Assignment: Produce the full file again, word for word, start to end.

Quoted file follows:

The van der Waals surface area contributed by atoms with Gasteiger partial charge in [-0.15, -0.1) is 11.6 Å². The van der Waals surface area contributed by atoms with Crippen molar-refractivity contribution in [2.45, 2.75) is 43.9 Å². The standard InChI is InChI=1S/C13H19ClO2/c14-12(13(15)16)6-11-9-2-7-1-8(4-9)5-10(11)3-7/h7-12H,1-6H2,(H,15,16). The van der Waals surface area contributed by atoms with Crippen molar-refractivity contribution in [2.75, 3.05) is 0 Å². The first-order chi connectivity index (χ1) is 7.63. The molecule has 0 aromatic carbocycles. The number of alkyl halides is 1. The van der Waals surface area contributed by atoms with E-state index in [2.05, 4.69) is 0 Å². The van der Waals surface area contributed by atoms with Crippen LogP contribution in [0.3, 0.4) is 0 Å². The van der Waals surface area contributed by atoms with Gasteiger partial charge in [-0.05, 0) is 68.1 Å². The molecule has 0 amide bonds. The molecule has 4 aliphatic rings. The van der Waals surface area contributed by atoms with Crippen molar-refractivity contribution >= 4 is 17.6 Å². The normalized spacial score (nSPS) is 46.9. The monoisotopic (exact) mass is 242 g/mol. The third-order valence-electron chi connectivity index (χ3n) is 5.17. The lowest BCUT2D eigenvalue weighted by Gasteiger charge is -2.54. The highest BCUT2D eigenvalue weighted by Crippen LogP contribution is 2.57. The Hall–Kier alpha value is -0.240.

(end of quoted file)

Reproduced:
The van der Waals surface area contributed by atoms with Gasteiger partial charge in [-0.15, -0.1) is 11.6 Å². The van der Waals surface area contributed by atoms with Crippen molar-refractivity contribution in [2.45, 2.75) is 43.9 Å². The standard InChI is InChI=1S/C13H19ClO2/c14-12(13(15)16)6-11-9-2-7-1-8(4-9)5-10(11)3-7/h7-12H,1-6H2,(H,15,16). The van der Waals surface area contributed by atoms with Crippen molar-refractivity contribution in [2.75, 3.05) is 0 Å². The first-order chi connectivity index (χ1) is 7.63. The molecule has 0 aromatic carbocycles. The number of alkyl halides is 1. The van der Waals surface area contributed by atoms with E-state index in [2.05, 4.69) is 0 Å². The van der Waals surface area contributed by atoms with Crippen LogP contribution in [0.3, 0.4) is 0 Å². The van der Waals surface area contributed by atoms with Gasteiger partial charge in [-0.05, 0) is 68.1 Å². The molecule has 0 amide bonds. The molecule has 4 aliphatic rings. The van der Waals surface area contributed by atoms with Crippen molar-refractivity contribution >= 4 is 17.6 Å². The normalized spacial score (nSPS) is 46.9. The monoisotopic (exact) mass is 242 g/mol. The third-order valence-electron chi connectivity index (χ3n) is 5.17. The lowest BCUT2D eigenvalue weighted by Gasteiger charge is -2.54. The highest BCUT2D eigenvalue weighted by Crippen LogP contribution is 2.57. The Hall–Kier alpha value is -0.240.